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Stefan Graf, FIALD, LC, IES

Lighting Specialist, Illuminart
BIO: Stefan Graf FIALD is a career professional lighting practitioner and educator providing seminars to audiences worldwide. He is the recipient of over 52 International Lighting design awards, a Fellow of the International Association of Lighting Designers and has been an instructor of lighting design at LTU, CCS, U of D and U of M. His seminars receive high marks for the educational materials presented and are also entertaining.
SESSION 3B: Achieving Long Term Lighting Benefits
Today, a primary objectives for new lighting has been primarily energy savings. While energy reduction is an important benefit there are numerous other considerations in planning lighting that are often overlooked. This seminar will introduce to you the long term benefits and methods required for optimum lighting efficiency! There are applications for indoor, outdoor lighting, new construction and renovations. Lighting technologies considerations will be reviewed; LED, daylight harvesting and the benefits of conventional lighting systems. This is a non-technical presentation that will help inform users, installers, suppliers, specifiers, owners and facility managers.
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Dick Green, PE, CEM, LEED Green Associate

Facilities Specialist, O'Brien Construction Company
BIO: Dick Green has been involved with energy efficiency and conservation projects for forty years. He has conducted energy audits on over 100 million square feet of industrial, commercial, schools and municipal floor space. He has a BS degree in Electrical EngineerIng and an MBA. And is a Certified Energy Manager and a LEED Green Associate.
SESSION 1B: Maximize Energy Efficiency in Office Buildings
Presentation proposal for the LTU 2013 Sustainability Conference Maximizing Energy Efficiency in an Office Building The presentation includes discussion of the energy efficient building envelope, lighting, Heating Ventilation and Air Conditioning (HVAC) systems and alternative sources of energy such as geothermal and how each is essential to move toward a net zero energy building. Five elements are essential for energy efficiency: top management support, installation energy efficient systems, use of automated controls, regular maintenance and operation support. As new technology becomes available, systems become more efficient and implementation costs are reduced. A net zero energy building starts with a building that has well insulated and sealed floors, walls and roof along with energy efficient doors and windows. With an energy efficient building envelope smaller more energy efficient HVAC systems can be installed. They key is to right size the systems for the space. This in turn opens options for geo-thermal, solar hot water and photovoltaic energy sources. Automated controls for lighting and HVAC systems improve the building efficiency while maintaining occupant comfort. This presentation demonstrates how the whole building design must be considered in addition to individual systems considerations.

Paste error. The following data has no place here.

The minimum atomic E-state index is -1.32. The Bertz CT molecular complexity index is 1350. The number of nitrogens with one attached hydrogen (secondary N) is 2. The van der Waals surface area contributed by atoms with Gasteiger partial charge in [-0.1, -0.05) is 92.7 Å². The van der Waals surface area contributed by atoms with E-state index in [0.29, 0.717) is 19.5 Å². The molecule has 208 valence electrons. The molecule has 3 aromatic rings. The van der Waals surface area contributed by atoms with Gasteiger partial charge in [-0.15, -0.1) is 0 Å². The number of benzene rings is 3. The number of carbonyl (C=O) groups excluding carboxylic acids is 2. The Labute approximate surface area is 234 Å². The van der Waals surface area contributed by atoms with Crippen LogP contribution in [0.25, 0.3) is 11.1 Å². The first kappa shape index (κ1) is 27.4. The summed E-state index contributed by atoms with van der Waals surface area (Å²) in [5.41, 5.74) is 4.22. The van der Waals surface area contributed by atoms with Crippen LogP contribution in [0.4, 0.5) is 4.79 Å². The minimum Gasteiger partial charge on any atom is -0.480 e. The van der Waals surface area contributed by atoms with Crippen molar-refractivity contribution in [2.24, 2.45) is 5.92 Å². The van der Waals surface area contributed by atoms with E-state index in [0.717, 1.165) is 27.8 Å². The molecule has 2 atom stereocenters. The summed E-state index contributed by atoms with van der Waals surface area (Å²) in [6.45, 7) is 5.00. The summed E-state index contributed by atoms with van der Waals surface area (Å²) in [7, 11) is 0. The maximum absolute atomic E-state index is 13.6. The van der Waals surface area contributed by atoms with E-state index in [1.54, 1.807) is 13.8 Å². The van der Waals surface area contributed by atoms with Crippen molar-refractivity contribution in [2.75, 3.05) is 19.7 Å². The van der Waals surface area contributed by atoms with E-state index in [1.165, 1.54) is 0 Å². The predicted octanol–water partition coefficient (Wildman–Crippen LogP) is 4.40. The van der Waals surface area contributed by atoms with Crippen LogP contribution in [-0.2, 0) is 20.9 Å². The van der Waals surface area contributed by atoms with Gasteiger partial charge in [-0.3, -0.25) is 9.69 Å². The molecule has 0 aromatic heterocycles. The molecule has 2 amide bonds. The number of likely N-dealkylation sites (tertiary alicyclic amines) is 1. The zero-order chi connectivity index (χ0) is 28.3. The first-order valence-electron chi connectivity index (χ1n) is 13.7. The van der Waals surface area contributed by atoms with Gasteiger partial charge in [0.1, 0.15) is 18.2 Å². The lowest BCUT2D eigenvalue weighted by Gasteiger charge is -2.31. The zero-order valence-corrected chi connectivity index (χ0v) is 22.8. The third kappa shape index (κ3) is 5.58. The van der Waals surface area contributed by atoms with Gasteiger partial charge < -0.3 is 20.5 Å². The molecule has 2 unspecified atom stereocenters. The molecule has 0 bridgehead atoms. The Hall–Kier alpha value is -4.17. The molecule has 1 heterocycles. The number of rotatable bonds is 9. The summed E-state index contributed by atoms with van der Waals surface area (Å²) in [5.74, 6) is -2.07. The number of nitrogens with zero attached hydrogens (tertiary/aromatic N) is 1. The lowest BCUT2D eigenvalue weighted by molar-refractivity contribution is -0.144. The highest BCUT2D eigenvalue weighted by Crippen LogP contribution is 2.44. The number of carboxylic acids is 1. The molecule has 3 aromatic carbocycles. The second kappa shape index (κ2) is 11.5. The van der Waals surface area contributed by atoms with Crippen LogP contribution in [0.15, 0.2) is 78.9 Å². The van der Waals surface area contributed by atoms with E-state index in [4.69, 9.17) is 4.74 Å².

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Fay Hansen